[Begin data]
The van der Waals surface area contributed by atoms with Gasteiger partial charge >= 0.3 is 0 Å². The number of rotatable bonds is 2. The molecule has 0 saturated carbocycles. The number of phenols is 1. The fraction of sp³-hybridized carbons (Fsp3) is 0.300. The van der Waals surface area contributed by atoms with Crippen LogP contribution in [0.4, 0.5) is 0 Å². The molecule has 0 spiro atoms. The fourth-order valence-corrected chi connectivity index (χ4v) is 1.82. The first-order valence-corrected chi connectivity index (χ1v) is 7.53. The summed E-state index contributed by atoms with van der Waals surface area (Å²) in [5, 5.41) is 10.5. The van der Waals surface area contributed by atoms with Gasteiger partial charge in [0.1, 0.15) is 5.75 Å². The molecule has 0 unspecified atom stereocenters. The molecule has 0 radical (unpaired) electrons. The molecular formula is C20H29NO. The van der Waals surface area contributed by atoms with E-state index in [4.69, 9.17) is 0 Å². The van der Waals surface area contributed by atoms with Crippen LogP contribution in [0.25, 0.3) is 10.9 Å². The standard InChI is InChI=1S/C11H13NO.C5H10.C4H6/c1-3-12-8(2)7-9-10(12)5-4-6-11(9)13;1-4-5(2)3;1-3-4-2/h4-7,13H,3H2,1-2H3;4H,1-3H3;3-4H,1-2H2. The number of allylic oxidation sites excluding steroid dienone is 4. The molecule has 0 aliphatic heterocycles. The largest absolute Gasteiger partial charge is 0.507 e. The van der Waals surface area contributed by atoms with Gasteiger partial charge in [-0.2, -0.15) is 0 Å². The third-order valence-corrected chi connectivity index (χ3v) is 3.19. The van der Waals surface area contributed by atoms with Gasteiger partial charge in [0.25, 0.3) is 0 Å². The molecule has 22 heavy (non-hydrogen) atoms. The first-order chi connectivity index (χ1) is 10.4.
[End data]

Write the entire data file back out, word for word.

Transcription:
The van der Waals surface area contributed by atoms with Gasteiger partial charge >= 0.3 is 0 Å². The number of rotatable bonds is 2. The molecule has 0 saturated carbocycles. The number of phenols is 1. The fraction of sp³-hybridized carbons (Fsp3) is 0.300. The van der Waals surface area contributed by atoms with Crippen LogP contribution in [0.4, 0.5) is 0 Å². The molecule has 0 spiro atoms. The fourth-order valence-corrected chi connectivity index (χ4v) is 1.82. The first-order valence-corrected chi connectivity index (χ1v) is 7.53. The summed E-state index contributed by atoms with van der Waals surface area (Å²) in [5, 5.41) is 10.5. The van der Waals surface area contributed by atoms with Gasteiger partial charge in [0.1, 0.15) is 5.75 Å². The molecule has 0 unspecified atom stereocenters. The molecule has 0 radical (unpaired) electrons. The molecular formula is C20H29NO. The van der Waals surface area contributed by atoms with E-state index in [4.69, 9.17) is 0 Å². The van der Waals surface area contributed by atoms with Crippen LogP contribution in [0.25, 0.3) is 10.9 Å². The standard InChI is InChI=1S/C11H13NO.C5H10.C4H6/c1-3-12-8(2)7-9-10(12)5-4-6-11(9)13;1-4-5(2)3;1-3-4-2/h4-7,13H,3H2,1-2H3;4H,1-3H3;3-4H,1-2H2. The number of allylic oxidation sites excluding steroid dienone is 4. The molecule has 0 aliphatic heterocycles. The largest absolute Gasteiger partial charge is 0.507 e. The van der Waals surface area contributed by atoms with Gasteiger partial charge in [-0.2, -0.15) is 0 Å². The third-order valence-corrected chi connectivity index (χ3v) is 3.19. The van der Waals surface area contributed by atoms with Gasteiger partial charge in [0.25, 0.3) is 0 Å². The molecule has 22 heavy (non-hydrogen) atoms. The first-order chi connectivity index (χ1) is 10.4.